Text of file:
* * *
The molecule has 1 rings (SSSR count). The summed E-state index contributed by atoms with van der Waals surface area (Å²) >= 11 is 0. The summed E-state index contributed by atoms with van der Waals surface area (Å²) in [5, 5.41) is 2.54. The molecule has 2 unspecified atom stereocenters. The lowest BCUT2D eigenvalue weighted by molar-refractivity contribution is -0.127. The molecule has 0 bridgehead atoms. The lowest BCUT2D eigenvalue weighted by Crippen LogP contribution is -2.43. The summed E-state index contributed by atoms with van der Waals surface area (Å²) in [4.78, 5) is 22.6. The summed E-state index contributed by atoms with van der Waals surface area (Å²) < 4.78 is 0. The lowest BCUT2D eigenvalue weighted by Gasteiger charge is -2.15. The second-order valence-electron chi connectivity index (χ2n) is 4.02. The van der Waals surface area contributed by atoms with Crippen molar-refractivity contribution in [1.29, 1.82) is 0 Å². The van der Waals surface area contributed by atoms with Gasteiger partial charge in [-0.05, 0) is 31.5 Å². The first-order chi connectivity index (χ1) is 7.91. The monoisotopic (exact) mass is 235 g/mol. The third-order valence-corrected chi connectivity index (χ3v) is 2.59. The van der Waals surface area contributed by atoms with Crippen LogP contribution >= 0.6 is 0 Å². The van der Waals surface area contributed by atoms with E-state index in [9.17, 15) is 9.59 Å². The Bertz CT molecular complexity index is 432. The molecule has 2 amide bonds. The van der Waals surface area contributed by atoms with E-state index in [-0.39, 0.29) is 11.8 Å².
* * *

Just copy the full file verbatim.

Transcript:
The molecule has 1 rings (SSSR count). The summed E-state index contributed by atoms with van der Waals surface area (Å²) >= 11 is 0. The summed E-state index contributed by atoms with van der Waals surface area (Å²) in [5, 5.41) is 2.54. The molecule has 2 unspecified atom stereocenters. The lowest BCUT2D eigenvalue weighted by molar-refractivity contribution is -0.127. The molecule has 0 bridgehead atoms. The lowest BCUT2D eigenvalue weighted by Crippen LogP contribution is -2.43. The summed E-state index contributed by atoms with van der Waals surface area (Å²) in [4.78, 5) is 22.6. The summed E-state index contributed by atoms with van der Waals surface area (Å²) < 4.78 is 0. The lowest BCUT2D eigenvalue weighted by Gasteiger charge is -2.15. The second-order valence-electron chi connectivity index (χ2n) is 4.02. The van der Waals surface area contributed by atoms with Crippen molar-refractivity contribution in [1.29, 1.82) is 0 Å². The van der Waals surface area contributed by atoms with Gasteiger partial charge in [-0.05, 0) is 31.5 Å². The first-order chi connectivity index (χ1) is 7.91. The monoisotopic (exact) mass is 235 g/mol. The third-order valence-corrected chi connectivity index (χ3v) is 2.59. The van der Waals surface area contributed by atoms with Crippen LogP contribution >= 0.6 is 0 Å². The van der Waals surface area contributed by atoms with E-state index in [9.17, 15) is 9.59 Å². The Bertz CT molecular complexity index is 432. The molecule has 2 amide bonds. The van der Waals surface area contributed by atoms with E-state index in [-0.39, 0.29) is 11.8 Å².